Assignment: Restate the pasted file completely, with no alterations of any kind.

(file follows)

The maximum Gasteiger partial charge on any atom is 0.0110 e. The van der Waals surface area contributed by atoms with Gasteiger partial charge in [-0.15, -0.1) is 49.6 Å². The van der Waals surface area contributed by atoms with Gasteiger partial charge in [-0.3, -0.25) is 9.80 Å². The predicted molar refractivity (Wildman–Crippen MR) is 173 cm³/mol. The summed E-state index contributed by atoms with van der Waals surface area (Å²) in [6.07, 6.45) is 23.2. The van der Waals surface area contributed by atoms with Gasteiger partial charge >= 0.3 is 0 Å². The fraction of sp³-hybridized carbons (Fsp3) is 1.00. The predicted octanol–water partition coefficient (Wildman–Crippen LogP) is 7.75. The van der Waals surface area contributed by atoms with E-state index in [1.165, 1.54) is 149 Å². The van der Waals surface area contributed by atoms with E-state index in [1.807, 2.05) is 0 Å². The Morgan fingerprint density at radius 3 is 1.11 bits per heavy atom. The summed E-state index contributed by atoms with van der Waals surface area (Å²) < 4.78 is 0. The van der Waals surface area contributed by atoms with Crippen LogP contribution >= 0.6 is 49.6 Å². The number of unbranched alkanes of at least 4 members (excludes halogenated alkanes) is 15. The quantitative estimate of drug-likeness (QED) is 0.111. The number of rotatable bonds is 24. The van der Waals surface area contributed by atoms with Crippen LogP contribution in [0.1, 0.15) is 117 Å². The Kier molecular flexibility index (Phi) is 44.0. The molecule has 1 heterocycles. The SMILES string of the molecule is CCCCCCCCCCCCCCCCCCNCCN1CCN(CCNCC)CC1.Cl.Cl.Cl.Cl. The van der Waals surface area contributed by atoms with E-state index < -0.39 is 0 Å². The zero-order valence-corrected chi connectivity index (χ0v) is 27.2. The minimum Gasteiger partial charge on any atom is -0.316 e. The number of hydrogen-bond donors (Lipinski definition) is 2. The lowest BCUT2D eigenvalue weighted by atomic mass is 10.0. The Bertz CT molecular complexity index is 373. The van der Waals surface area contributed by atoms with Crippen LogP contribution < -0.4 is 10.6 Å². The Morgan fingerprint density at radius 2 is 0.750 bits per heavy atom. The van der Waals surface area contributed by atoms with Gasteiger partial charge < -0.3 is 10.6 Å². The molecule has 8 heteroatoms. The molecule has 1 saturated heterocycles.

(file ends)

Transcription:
The maximum Gasteiger partial charge on any atom is 0.0110 e. The van der Waals surface area contributed by atoms with Gasteiger partial charge in [-0.15, -0.1) is 49.6 Å². The van der Waals surface area contributed by atoms with Gasteiger partial charge in [-0.3, -0.25) is 9.80 Å². The predicted molar refractivity (Wildman–Crippen MR) is 173 cm³/mol. The summed E-state index contributed by atoms with van der Waals surface area (Å²) in [6.07, 6.45) is 23.2. The van der Waals surface area contributed by atoms with Gasteiger partial charge >= 0.3 is 0 Å². The fraction of sp³-hybridized carbons (Fsp3) is 1.00. The predicted octanol–water partition coefficient (Wildman–Crippen LogP) is 7.75. The van der Waals surface area contributed by atoms with E-state index in [1.165, 1.54) is 149 Å². The van der Waals surface area contributed by atoms with E-state index in [1.807, 2.05) is 0 Å². The Morgan fingerprint density at radius 3 is 1.11 bits per heavy atom. The summed E-state index contributed by atoms with van der Waals surface area (Å²) < 4.78 is 0. The van der Waals surface area contributed by atoms with Crippen LogP contribution >= 0.6 is 49.6 Å². The number of unbranched alkanes of at least 4 members (excludes halogenated alkanes) is 15. The quantitative estimate of drug-likeness (QED) is 0.111. The number of rotatable bonds is 24. The van der Waals surface area contributed by atoms with Crippen LogP contribution in [0.1, 0.15) is 117 Å². The Kier molecular flexibility index (Phi) is 44.0. The molecule has 1 heterocycles. The SMILES string of the molecule is CCCCCCCCCCCCCCCCCCNCCN1CCN(CCNCC)CC1.Cl.Cl.Cl.Cl. The van der Waals surface area contributed by atoms with E-state index < -0.39 is 0 Å². The zero-order valence-corrected chi connectivity index (χ0v) is 27.2. The minimum Gasteiger partial charge on any atom is -0.316 e. The number of hydrogen-bond donors (Lipinski definition) is 2. The lowest BCUT2D eigenvalue weighted by atomic mass is 10.0. The Bertz CT molecular complexity index is 373. The van der Waals surface area contributed by atoms with Crippen LogP contribution < -0.4 is 10.6 Å². The Morgan fingerprint density at radius 2 is 0.750 bits per heavy atom. The van der Waals surface area contributed by atoms with Gasteiger partial charge < -0.3 is 10.6 Å². The molecule has 8 heteroatoms. The molecule has 1 saturated heterocycles.